That’s a lot to think about because obviously ant communities show us some models which could be useful for human. And it’s so much easier to find these models looking at ants’ behavior rather than at human’s.

Few links:

Mission #5 Surprise Us


Join the conversation and post a comment.

Stiven Kerestegian

December 03, 2011, 14:53PM
"Social Biomimicry", I believe can develop into a whole new field, an area of focus for sustainable development.

An interesting project would be to organize all the social collaboration lessons learned from the diverse creatures in our planet in a wiki... a place were we can literally "go ask nature" for social management advice.

Vladimir Melnikov

December 03, 2011, 14:59PM
That's great idea, Stiven! It could be one of OpenIDEO projects.

Stiven Kerestegian

December 03, 2011, 15:50PM
Thanks, I think so too... let's evolve it a bit more and propose it.

We can probably get a bulk of the material from the Biomimicry Institute ( ).

I also have a simple platform that I think can work as a beta.

Vladimir Melnikov

December 03, 2011, 15:59PM
We can try!

Paul Reader

December 05, 2011, 12:28PM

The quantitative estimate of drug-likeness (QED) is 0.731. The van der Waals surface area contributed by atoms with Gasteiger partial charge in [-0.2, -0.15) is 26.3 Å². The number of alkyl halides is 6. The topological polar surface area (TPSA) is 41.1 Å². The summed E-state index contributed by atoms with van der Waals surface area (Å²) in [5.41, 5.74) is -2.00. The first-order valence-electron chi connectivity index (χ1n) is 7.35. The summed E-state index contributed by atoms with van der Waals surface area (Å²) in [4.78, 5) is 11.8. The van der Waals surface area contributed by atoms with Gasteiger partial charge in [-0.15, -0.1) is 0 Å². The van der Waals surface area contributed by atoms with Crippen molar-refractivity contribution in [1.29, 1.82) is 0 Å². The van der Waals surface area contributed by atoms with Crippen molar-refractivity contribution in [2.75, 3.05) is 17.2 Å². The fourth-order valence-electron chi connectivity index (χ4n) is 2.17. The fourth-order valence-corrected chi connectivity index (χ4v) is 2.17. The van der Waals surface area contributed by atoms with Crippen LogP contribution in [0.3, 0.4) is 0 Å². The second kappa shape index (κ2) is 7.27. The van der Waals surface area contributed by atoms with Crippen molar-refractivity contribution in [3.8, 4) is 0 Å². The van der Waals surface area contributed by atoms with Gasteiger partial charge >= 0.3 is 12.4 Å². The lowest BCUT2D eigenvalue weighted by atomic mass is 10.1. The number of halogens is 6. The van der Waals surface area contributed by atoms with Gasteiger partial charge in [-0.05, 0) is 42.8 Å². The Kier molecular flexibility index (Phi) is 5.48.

Lots of food for thought here both positive and negative. Will follow the discussion and participate when I can.

Marché Montrose

December 02, 2011, 23:18PM
very interesting thinking and inspiration!
actually there is so much to think about it
it looks like a huge cicle of life
just one thought here:
the animals are just doing what they have to,
maybe this could be the thing, the answer to the question:
just be good in what you are doing - this is life and a vibrant life...

Vladimir Melnikov

December 03, 2011, 02:27AM
Yes, I like this thought. Thank you.

Preetum Shenoy

November 30, 2011, 06:55AM
Hi Vladimir,
Yes, I agree that we have much to learn from ants, bees, and Mother Nature in general! Love the concept of biomimicry.

Here are some other links for added inspiration, courtesy of TED:
1) Video from TED2009: Janine Benyus: Biomimicry in action

2) Video from TEDxConcordia - Michelle Holliday - The Pattern of Living Systems

3) TED discussion: How can principles of biomimicry be used to inform a human-centered design strategy?


Vladimir Melnikov

November 30, 2011, 08:23AM
Preetum, thanks a lot for those!

Adriana Olmos

December 01, 2011, 15:23PM